I found our first conversation was very good, you kind of were very eager to make sure you found out exactly what I was looking for because, I suppose from your point of view, you don’t want to waste your clients and your own and my time looking at jobs I was never going to be interested in. So that was good and that wasn’t something, (I had dealt with different recruiters before) and that wasn’t something I had experienced so that stood out for me. Your knowledge of…. I only see what I see and I probably saw my interpretation of things, my understanding of the market would have been what I saw on LinkedIn so you were able to give much more, you were obviously much more knowledgeable about it and that comes across too, you know? I would say, having gone through the process and yes, I’m lucky to have picked up a job, I don’t think you’re very likely to be successful if you just kind of cold call these companies yourself. I don’t find that works, the scattergun approach, well, I didn’t have success with it.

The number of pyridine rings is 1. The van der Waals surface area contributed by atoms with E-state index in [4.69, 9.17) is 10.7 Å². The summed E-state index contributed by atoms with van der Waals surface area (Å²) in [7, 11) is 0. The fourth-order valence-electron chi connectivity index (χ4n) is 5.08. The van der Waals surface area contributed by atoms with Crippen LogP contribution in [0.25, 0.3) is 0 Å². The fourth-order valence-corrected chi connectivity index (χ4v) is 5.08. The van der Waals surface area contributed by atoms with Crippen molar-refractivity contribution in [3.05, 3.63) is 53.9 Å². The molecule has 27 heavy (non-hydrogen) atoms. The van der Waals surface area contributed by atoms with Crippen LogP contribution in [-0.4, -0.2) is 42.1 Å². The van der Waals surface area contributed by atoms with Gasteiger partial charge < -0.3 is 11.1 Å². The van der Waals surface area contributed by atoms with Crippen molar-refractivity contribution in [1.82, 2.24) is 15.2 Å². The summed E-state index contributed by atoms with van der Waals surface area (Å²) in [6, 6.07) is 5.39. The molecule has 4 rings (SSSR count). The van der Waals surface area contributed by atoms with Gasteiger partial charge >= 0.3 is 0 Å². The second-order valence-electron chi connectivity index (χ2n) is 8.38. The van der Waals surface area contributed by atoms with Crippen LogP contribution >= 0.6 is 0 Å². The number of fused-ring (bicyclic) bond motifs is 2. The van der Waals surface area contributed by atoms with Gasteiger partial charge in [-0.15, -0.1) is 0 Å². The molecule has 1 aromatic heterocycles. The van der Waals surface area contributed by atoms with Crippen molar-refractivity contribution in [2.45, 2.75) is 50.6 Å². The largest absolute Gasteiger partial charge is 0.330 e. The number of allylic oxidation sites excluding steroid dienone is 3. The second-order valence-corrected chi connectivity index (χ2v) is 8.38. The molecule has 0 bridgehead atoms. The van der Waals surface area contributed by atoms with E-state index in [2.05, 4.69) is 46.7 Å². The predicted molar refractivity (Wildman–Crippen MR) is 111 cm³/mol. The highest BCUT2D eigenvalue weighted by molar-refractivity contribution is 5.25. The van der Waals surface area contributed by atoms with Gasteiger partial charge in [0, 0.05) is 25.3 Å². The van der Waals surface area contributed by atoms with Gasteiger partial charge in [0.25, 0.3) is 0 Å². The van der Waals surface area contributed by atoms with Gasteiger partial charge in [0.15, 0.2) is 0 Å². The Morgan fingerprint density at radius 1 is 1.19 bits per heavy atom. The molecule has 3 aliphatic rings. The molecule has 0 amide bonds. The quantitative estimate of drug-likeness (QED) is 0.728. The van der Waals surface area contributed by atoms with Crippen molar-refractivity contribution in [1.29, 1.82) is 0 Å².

JH: Yes, I think that you’re spot on. From a recruiter’s perspective, number one at the moment, most recruiters operating in data science or in the tech space in general wouldn’t have time for cold-calling companies anyway. It’s quite time consuming. It is a fundamental part of any sales job, I feel and that’s unavoidable. Recruitment is cyclable and there’s times when I’ll have plenty of time for it and that’s just the way it is. But I think you’re right, it’s about leveraging networks, building on those networks and even with a strong network, you still may not have success in terms of opening up jobs and that can be down to many different reasons. Time; people just don’t have time to engage as well, these are the challenges of recruitment. But listen, ultimately you were successful so congratulations as well.